condition, and upon human characteristics.

    • 2.4 Using Count Period to Determine Study Method

    Two methods are available for conducting traffic volume counts: (1) Manual and (2)

    Automatic. Manual Counts are typically used to gather data for determination of vehicle classification, turning movements, direction of travel, pedestrian movements, or vehicle occupancy. Automatic counts are typically used to gather data for determination of vehicle hourly patterns, daily or seasonal variations and growth trends, or annual traffic estimates.

    2.4.1

    Manual Count Method

    Most applications of manual counts require small samples of data at any given location. Manual counts are sometimes used when the effort and expense of automated equipment are not justified. Manual counts are necessary when automatic equipment is not available. Manual counts are typically used for periods of less than a day. Normal internals for a manual count are 5, 10 or 15 minutes.(Botswanq Guideline 9,2004)

    2.4.1.1

    Advantages

    By traffic volume method as well as vehicle classification and turning proportions

    can be obtained. Data can be immediately after collection.

    Can easily get knowledge about the road, intersections and the nature of the road.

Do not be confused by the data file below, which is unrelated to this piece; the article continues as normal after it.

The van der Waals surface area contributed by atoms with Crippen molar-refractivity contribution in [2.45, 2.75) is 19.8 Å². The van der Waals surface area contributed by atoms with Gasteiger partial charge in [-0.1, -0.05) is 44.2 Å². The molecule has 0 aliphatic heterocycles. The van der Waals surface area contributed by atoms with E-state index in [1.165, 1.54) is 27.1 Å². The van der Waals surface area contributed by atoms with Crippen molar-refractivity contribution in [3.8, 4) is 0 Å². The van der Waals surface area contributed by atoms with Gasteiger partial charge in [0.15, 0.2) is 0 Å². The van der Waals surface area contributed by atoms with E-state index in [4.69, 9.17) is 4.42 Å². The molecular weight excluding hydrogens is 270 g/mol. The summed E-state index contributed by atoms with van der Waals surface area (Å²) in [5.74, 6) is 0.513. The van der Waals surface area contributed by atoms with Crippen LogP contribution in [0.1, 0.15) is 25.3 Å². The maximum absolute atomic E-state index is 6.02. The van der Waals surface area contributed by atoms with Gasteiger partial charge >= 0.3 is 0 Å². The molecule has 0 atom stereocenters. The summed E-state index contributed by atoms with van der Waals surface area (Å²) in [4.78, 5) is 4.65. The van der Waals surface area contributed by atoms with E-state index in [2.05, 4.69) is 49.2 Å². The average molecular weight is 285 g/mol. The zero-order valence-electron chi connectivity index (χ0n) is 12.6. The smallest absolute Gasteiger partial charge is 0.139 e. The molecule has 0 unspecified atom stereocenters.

2.4.1.2

    Disadvantages

    Error is common especially when volume is high.

    Count cannot be crossed checked.

    • 2.4.2 Manual Count Recoding Methods

    Manual counts are recorded using one of three methods; tally sheets, mechanical counting

    boards, or electric counting boards.

    • 2.4.3 Tally Sheets

    Recording data onto tally sheets is the simplest means of conducting manual counts the data can be recorded with a tick mark on a pre-prepared field form. A watch or stopwatch

    is necessary to measure the desired count interval. A blank traffic volume count intersection tally sheet is provided.

    • 2.4.4 Mechanical Counting Boards

    Mechanical count boards consist of country mounted on a board that record each direction

    of travel. Common counts include pedestrian, bicycle, vehicle

    Classification and traffic volume counts. Typical counters are push button devices with three of five registers. Each button represents a different stratification of type of vehicle or pe4destrian being counted. The limited number of buttons on the counter can restrict the number of classifications that can be counted on a given board. A watch or a stopwatch is also necessary with this method to measure the desired count interval. (Botswanq Guideline 9,2004)